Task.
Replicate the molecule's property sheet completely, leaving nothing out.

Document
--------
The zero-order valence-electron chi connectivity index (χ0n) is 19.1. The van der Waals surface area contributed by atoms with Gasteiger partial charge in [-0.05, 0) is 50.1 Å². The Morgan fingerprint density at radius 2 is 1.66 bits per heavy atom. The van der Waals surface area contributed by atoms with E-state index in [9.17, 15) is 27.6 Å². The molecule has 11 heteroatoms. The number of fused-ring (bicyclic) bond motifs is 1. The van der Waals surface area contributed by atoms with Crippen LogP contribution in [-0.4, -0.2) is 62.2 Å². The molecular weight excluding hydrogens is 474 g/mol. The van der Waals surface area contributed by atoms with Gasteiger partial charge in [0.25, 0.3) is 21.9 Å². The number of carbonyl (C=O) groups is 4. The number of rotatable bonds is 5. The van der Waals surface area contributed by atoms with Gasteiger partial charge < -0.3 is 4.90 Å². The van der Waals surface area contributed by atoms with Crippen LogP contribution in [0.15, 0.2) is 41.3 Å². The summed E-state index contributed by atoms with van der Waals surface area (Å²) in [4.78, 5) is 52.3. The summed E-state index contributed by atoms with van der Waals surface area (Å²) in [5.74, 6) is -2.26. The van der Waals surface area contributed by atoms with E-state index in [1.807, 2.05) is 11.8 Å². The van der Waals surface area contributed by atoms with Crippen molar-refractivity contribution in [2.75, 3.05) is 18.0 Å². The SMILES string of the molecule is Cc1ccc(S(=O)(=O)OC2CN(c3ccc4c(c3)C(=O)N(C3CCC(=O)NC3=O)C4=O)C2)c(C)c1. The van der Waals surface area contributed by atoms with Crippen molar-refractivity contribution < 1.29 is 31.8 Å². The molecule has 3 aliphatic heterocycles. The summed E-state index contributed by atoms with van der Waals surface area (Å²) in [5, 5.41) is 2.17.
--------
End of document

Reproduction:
The zero-order valence-electron chi connectivity index (χ0n) is 19.1. The van der Waals surface area contributed by atoms with Gasteiger partial charge in [-0.05, 0) is 50.1 Å². The Morgan fingerprint density at radius 2 is 1.66 bits per heavy atom. The van der Waals surface area contributed by atoms with E-state index in [9.17, 15) is 27.6 Å². The molecule has 11 heteroatoms. The number of fused-ring (bicyclic) bond motifs is 1. The van der Waals surface area contributed by atoms with Crippen LogP contribution in [-0.4, -0.2) is 62.2 Å². The molecular weight excluding hydrogens is 474 g/mol. The van der Waals surface area contributed by atoms with Gasteiger partial charge in [0.25, 0.3) is 21.9 Å². The number of carbonyl (C=O) groups is 4. The number of rotatable bonds is 5. The van der Waals surface area contributed by atoms with Gasteiger partial charge < -0.3 is 4.90 Å². The van der Waals surface area contributed by atoms with Crippen LogP contribution in [0.15, 0.2) is 41.3 Å². The summed E-state index contributed by atoms with van der Waals surface area (Å²) in [4.78, 5) is 52.3. The summed E-state index contributed by atoms with van der Waals surface area (Å²) in [5.74, 6) is -2.26. The van der Waals surface area contributed by atoms with E-state index in [1.807, 2.05) is 11.8 Å². The van der Waals surface area contributed by atoms with Crippen molar-refractivity contribution in [2.75, 3.05) is 18.0 Å². The SMILES string of the molecule is Cc1ccc(S(=O)(=O)OC2CN(c3ccc4c(c3)C(=O)N(C3CCC(=O)NC3=O)C4=O)C2)c(C)c1. The van der Waals surface area contributed by atoms with Crippen molar-refractivity contribution < 1.29 is 31.8 Å². The molecule has 3 aliphatic heterocycles. The summed E-state index contributed by atoms with van der Waals surface area (Å²) in [5, 5.41) is 2.17.